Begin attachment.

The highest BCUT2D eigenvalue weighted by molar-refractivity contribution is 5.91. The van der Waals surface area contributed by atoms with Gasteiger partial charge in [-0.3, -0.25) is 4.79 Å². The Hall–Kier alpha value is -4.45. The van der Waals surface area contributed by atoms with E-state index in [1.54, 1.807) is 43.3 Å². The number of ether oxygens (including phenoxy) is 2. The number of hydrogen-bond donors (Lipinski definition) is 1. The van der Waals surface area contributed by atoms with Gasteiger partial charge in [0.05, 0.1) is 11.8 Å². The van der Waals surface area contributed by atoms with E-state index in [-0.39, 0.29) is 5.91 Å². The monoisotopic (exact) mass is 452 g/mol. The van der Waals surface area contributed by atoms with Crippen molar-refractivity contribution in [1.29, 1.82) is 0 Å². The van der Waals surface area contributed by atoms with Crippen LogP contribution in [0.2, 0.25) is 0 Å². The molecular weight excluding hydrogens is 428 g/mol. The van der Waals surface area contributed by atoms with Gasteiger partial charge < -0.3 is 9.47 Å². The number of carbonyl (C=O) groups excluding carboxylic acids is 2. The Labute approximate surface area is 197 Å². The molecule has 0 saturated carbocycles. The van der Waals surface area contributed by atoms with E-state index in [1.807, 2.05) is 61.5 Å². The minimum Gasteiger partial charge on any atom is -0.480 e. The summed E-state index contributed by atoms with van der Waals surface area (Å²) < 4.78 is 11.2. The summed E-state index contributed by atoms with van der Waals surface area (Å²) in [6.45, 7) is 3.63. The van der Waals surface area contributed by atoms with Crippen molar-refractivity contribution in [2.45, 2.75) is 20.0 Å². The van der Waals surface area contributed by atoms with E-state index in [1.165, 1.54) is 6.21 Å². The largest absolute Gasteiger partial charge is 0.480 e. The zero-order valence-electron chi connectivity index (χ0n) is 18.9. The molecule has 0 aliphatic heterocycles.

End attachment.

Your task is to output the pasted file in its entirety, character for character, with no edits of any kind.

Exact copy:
The highest BCUT2D eigenvalue weighted by molar-refractivity contribution is 5.91. The van der Waals surface area contributed by atoms with Gasteiger partial charge in [-0.3, -0.25) is 4.79 Å². The Hall–Kier alpha value is -4.45. The van der Waals surface area contributed by atoms with E-state index in [1.54, 1.807) is 43.3 Å². The number of ether oxygens (including phenoxy) is 2. The number of hydrogen-bond donors (Lipinski definition) is 1. The van der Waals surface area contributed by atoms with Gasteiger partial charge in [0.05, 0.1) is 11.8 Å². The van der Waals surface area contributed by atoms with E-state index in [-0.39, 0.29) is 5.91 Å². The monoisotopic (exact) mass is 452 g/mol. The van der Waals surface area contributed by atoms with Crippen molar-refractivity contribution in [1.29, 1.82) is 0 Å². The van der Waals surface area contributed by atoms with Crippen LogP contribution in [0.2, 0.25) is 0 Å². The molecular weight excluding hydrogens is 428 g/mol. The van der Waals surface area contributed by atoms with Gasteiger partial charge < -0.3 is 9.47 Å². The number of carbonyl (C=O) groups excluding carboxylic acids is 2. The Labute approximate surface area is 197 Å². The molecule has 0 saturated carbocycles. The van der Waals surface area contributed by atoms with E-state index in [1.807, 2.05) is 61.5 Å². The minimum Gasteiger partial charge on any atom is -0.480 e. The summed E-state index contributed by atoms with van der Waals surface area (Å²) < 4.78 is 11.2. The summed E-state index contributed by atoms with van der Waals surface area (Å²) in [6.45, 7) is 3.63. The van der Waals surface area contributed by atoms with Crippen molar-refractivity contribution in [2.45, 2.75) is 20.0 Å². The van der Waals surface area contributed by atoms with E-state index in [1.165, 1.54) is 6.21 Å². The largest absolute Gasteiger partial charge is 0.480 e. The zero-order valence-electron chi connectivity index (χ0n) is 18.9. The molecule has 0 aliphatic heterocycles.